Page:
TechCrunch is reporting that the project at Microsoft that makes Robert Scoble cry is indeed WorldWide Telescope, an application for viewing the cosmos. I have received confirmation from a source inside Microsoft that this is indeed the big project Scoble was talking about, and that it will be revealed February 27 at TED.
My source explains that WorldWide Telescope is a lot like Google Earth, except for the universe instead of this planet. Navigation in the software is similar to Google Earth, or more so in a way similar to Microsoft’s PhotoSynth software (which it borrows code from), panning and zooming traveling through the galaxies. My source has not played around with the software, but seen a demo of it, and he/she says that not only didn’t Scoble blow WorldWide Telescope out of proportion or overhype it, he actually underhyped it.
Sounds like some really exciting stuff. Michael Arrington has some information I hadn’t heard, including that WWT will be accessed through a downloadable application (Windows-only) allowing users “to pan around the nighttime sky and zoom as far in to any one area as the data will allow”. Microsoft is using the Hubble telescope as well as ten other planetside telescopes, and users will be able to switch to infrared and non-visible light views as well.
By the way, props to Dan Farber, who guessed this right three days ago.
Jonathan Fay gave a presentation about WWT at Table Mountain Star Party 2007 three months ago, talking about a project that grew out of a 1993 CD-Rom and began with Jim Gray and Alex Szalay’s work in 2002 to develop SkyServer.
The description of Fay’s talk:
The WorldWide Telescope (WWT) project is designed to be an extensible learning and exploration environment which integrates hyperlinked rich media narrative with a seamless multiple survey virtual sky to enable guided and unguided exploration of the universe. WWT is a collaboration between Next Media Research (Principal Researcher and group manager Curtis Wong, Principal Research Software Design Engineer Jonathan Fay and Jina Suh Research Intern), Alex Szalay at Johns Hopkins University, Alyssa Goodman at Harvard’s Center for Astrophysics, and Frank Summers at Space Telescope Science Institute.
The vision for WWT began in 1993 Curtis’ production of a CD-ROM called “John Dobson’s Universe” which was never completed but featured a number of narrated tours within a virtual sky and included a talk that John Dobson recorded at Table Mountain in 1993. Curtis worked closely with Jim Gray and Alex Szalay in 2002 to develop the SkyServer Website to facilitate public access to the images and data from the Sloan Digital Sky Survey. SkyServer was always conceived of as the foundation towards building the World Wide Telescope. In early 2005 Curtis developed the collaborations with Harvard and STSCI and hired Jonathan Fay in late 2005 to utilize his experience in astronomical imaging and building interactive visualizations for TeraServer to architect and build the technology for WWT.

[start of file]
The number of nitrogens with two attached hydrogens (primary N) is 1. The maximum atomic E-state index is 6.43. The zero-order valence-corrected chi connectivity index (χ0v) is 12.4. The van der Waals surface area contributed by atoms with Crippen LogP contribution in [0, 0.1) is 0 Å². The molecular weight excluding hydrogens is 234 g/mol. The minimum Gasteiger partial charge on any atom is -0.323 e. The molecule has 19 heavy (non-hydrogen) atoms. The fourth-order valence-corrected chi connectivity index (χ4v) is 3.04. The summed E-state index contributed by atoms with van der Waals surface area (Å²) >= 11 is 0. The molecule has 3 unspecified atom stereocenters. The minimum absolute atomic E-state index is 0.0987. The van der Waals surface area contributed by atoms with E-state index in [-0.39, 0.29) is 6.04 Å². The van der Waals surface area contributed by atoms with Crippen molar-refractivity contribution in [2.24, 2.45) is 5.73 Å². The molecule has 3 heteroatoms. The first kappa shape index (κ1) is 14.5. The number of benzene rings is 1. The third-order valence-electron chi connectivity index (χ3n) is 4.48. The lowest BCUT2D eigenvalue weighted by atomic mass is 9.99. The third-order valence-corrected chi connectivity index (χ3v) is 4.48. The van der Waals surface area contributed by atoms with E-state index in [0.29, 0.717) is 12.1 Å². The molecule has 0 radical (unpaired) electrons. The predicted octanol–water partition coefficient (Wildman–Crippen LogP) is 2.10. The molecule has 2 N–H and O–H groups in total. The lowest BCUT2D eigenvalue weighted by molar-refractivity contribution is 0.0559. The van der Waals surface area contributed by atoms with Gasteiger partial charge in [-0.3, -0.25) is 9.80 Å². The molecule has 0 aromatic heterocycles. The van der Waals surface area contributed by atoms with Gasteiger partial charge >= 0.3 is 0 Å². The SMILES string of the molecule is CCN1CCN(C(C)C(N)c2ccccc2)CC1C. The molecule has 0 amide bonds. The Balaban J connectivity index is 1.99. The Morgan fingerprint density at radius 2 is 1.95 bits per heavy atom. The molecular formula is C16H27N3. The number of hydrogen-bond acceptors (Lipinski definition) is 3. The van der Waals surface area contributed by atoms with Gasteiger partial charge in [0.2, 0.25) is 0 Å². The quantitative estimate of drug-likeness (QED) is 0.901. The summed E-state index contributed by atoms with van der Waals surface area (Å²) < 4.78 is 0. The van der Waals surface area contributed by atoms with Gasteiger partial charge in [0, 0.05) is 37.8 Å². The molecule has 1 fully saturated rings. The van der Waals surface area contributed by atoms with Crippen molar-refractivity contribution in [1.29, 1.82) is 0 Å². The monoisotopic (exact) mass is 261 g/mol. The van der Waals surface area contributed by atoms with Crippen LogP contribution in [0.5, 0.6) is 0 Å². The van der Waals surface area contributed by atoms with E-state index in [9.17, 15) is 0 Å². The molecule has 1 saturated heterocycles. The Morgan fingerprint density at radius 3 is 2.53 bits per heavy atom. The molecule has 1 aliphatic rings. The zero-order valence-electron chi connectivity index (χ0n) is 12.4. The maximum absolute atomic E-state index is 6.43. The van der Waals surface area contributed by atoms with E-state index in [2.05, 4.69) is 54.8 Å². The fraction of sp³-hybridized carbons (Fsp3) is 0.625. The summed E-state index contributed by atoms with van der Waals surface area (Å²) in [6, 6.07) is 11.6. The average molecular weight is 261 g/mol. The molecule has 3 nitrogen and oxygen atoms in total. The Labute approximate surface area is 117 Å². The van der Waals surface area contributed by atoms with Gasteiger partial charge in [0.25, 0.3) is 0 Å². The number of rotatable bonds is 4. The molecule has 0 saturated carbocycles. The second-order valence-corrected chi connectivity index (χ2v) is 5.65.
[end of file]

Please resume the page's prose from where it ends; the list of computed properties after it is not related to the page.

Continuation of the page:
Here’s how Gray and Szalay described WWT six years ago:
The World-Wide Telescope
The World-Wide Telescope (WWT) will emerge from the world’s online astronomy data. It will have observations in all the observed spectral bands, from the best instruments back to the beginning of history. The “seeing” will always good – the Sun, the Moon, and the clouds will not create dead-time when you cannot observe. Furthermore, all this data can be cross-indexed with the online literature. Today, you can find and study all the astronomy literature online with Google™ and AstroPh. In the future you should be able to find and analyze the underlying observational data just as easily.
The World-Wide Telescope will have a democratizing effect on astronomy. Professional and amateur astronomers will have nearly equal access to the data. The major difference will be that some will have much better data analysis tools and skills than others. Often, following up on a conjecture requires a careful look at the object using an instrument like the Hubble -Space Telescope, so there will still be many projects for those with privileged access to those instruments. But, for studies that analyze the global structure of the universe, tools to mine the online data will be a wonderful telescope in their own right.
The World-Wide Telescope will also be an extraordinary tool for teaching Astronomy. It gives students at every grade level access to the world’s best telescope. It may also be a great way to teach Computational Science skills, because the data is real and well-documented, and has a strong visual component.
Almost exactly 13 months to the day after Jim Gray was lost at sea and presumably died, WorldWide Telescope will be unveiled to the world. It should be a strong and inspiring legacy for well-loved and respected scientist.